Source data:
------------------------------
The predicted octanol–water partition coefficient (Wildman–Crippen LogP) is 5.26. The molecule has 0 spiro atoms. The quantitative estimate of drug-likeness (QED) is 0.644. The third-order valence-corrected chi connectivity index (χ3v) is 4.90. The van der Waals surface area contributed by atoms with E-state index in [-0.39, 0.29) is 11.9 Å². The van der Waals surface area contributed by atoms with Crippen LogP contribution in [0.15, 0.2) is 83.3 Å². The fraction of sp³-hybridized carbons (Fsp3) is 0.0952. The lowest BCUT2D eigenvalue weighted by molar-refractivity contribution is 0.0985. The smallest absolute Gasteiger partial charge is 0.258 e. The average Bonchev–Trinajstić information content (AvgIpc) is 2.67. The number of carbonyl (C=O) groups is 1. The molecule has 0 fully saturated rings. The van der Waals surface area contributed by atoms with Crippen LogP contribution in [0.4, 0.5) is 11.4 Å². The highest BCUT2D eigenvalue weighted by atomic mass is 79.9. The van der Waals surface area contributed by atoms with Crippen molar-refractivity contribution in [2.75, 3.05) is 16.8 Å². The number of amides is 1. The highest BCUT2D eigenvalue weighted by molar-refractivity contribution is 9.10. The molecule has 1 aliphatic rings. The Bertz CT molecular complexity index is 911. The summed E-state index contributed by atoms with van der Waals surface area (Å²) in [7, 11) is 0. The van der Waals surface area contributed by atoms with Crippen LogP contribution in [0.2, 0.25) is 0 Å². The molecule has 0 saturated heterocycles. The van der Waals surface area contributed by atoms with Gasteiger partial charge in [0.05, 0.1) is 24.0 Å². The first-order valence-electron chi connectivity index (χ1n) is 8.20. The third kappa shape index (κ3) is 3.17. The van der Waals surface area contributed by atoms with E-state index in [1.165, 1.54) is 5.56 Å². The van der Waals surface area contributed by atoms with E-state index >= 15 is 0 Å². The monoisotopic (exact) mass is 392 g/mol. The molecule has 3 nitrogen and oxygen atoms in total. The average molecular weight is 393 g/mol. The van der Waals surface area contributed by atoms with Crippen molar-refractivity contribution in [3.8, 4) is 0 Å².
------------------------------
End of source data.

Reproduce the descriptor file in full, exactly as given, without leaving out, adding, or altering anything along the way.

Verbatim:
The predicted octanol–water partition coefficient (Wildman–Crippen LogP) is 5.26. The molecule has 0 spiro atoms. The quantitative estimate of drug-likeness (QED) is 0.644. The third-order valence-corrected chi connectivity index (χ3v) is 4.90. The van der Waals surface area contributed by atoms with E-state index in [-0.39, 0.29) is 11.9 Å². The van der Waals surface area contributed by atoms with Crippen LogP contribution in [0.15, 0.2) is 83.3 Å². The fraction of sp³-hybridized carbons (Fsp3) is 0.0952. The lowest BCUT2D eigenvalue weighted by molar-refractivity contribution is 0.0985. The smallest absolute Gasteiger partial charge is 0.258 e. The average Bonchev–Trinajstić information content (AvgIpc) is 2.67. The number of carbonyl (C=O) groups is 1. The molecule has 0 fully saturated rings. The van der Waals surface area contributed by atoms with Crippen LogP contribution in [0.4, 0.5) is 11.4 Å². The highest BCUT2D eigenvalue weighted by atomic mass is 79.9. The van der Waals surface area contributed by atoms with Crippen molar-refractivity contribution in [2.75, 3.05) is 16.8 Å². The number of amides is 1. The highest BCUT2D eigenvalue weighted by molar-refractivity contribution is 9.10. The molecule has 1 aliphatic rings. The Bertz CT molecular complexity index is 911. The summed E-state index contributed by atoms with van der Waals surface area (Å²) in [7, 11) is 0. The van der Waals surface area contributed by atoms with Crippen LogP contribution in [0.2, 0.25) is 0 Å². The molecule has 0 saturated heterocycles. The van der Waals surface area contributed by atoms with Gasteiger partial charge in [0.05, 0.1) is 24.0 Å². The first-order valence-electron chi connectivity index (χ1n) is 8.20. The third kappa shape index (κ3) is 3.17. The van der Waals surface area contributed by atoms with E-state index in [1.165, 1.54) is 5.56 Å². The van der Waals surface area contributed by atoms with E-state index >= 15 is 0 Å². The monoisotopic (exact) mass is 392 g/mol. The molecule has 3 nitrogen and oxygen atoms in total. The average molecular weight is 393 g/mol. The van der Waals surface area contributed by atoms with Crippen molar-refractivity contribution in [3.8, 4) is 0 Å².